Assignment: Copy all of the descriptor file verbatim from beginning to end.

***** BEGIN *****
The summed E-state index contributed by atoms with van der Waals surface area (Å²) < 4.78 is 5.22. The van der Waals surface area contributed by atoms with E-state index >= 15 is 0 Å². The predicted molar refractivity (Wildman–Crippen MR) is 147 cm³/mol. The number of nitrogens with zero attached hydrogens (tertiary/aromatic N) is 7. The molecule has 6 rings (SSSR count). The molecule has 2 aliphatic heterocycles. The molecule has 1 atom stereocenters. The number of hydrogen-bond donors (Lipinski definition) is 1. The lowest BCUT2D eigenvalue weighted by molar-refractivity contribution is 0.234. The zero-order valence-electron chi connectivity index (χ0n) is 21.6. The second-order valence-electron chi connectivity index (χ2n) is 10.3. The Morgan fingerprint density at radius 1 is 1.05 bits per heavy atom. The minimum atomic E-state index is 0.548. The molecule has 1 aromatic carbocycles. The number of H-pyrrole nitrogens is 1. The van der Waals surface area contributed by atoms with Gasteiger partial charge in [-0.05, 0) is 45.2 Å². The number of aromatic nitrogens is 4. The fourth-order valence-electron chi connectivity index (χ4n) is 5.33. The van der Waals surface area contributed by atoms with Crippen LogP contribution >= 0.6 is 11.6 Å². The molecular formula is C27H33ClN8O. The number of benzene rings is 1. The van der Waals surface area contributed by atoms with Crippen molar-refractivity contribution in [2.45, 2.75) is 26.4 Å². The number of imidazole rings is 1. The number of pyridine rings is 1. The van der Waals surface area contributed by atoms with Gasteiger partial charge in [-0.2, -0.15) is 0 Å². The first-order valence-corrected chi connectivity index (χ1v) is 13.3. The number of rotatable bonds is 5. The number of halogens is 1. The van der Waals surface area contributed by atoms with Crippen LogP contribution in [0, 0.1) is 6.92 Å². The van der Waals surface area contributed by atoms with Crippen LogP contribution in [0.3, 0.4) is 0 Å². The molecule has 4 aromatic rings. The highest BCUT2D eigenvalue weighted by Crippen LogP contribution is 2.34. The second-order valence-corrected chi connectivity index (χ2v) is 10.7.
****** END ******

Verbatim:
The summed E-state index contributed by atoms with van der Waals surface area (Å²) < 4.78 is 5.22. The van der Waals surface area contributed by atoms with E-state index >= 15 is 0 Å². The predicted molar refractivity (Wildman–Crippen MR) is 147 cm³/mol. The number of nitrogens with zero attached hydrogens (tertiary/aromatic N) is 7. The molecule has 6 rings (SSSR count). The molecule has 2 aliphatic heterocycles. The molecule has 1 atom stereocenters. The number of hydrogen-bond donors (Lipinski definition) is 1. The lowest BCUT2D eigenvalue weighted by molar-refractivity contribution is 0.234. The zero-order valence-electron chi connectivity index (χ0n) is 21.6. The second-order valence-electron chi connectivity index (χ2n) is 10.3. The Morgan fingerprint density at radius 1 is 1.05 bits per heavy atom. The minimum atomic E-state index is 0.548. The molecule has 1 aromatic carbocycles. The number of H-pyrrole nitrogens is 1. The van der Waals surface area contributed by atoms with Gasteiger partial charge in [-0.05, 0) is 45.2 Å². The number of aromatic nitrogens is 4. The fourth-order valence-electron chi connectivity index (χ4n) is 5.33. The van der Waals surface area contributed by atoms with Crippen LogP contribution >= 0.6 is 11.6 Å². The molecular formula is C27H33ClN8O. The number of benzene rings is 1. The van der Waals surface area contributed by atoms with Crippen molar-refractivity contribution in [2.45, 2.75) is 26.4 Å². The number of imidazole rings is 1. The number of pyridine rings is 1. The van der Waals surface area contributed by atoms with Gasteiger partial charge in [-0.2, -0.15) is 0 Å². The first-order valence-corrected chi connectivity index (χ1v) is 13.3. The number of rotatable bonds is 5. The number of halogens is 1. The van der Waals surface area contributed by atoms with Crippen LogP contribution in [0, 0.1) is 6.92 Å². The van der Waals surface area contributed by atoms with Crippen LogP contribution in [0.3, 0.4) is 0 Å². The molecule has 4 aromatic rings. The highest BCUT2D eigenvalue weighted by Crippen LogP contribution is 2.34. The second-order valence-corrected chi connectivity index (χ2v) is 10.7.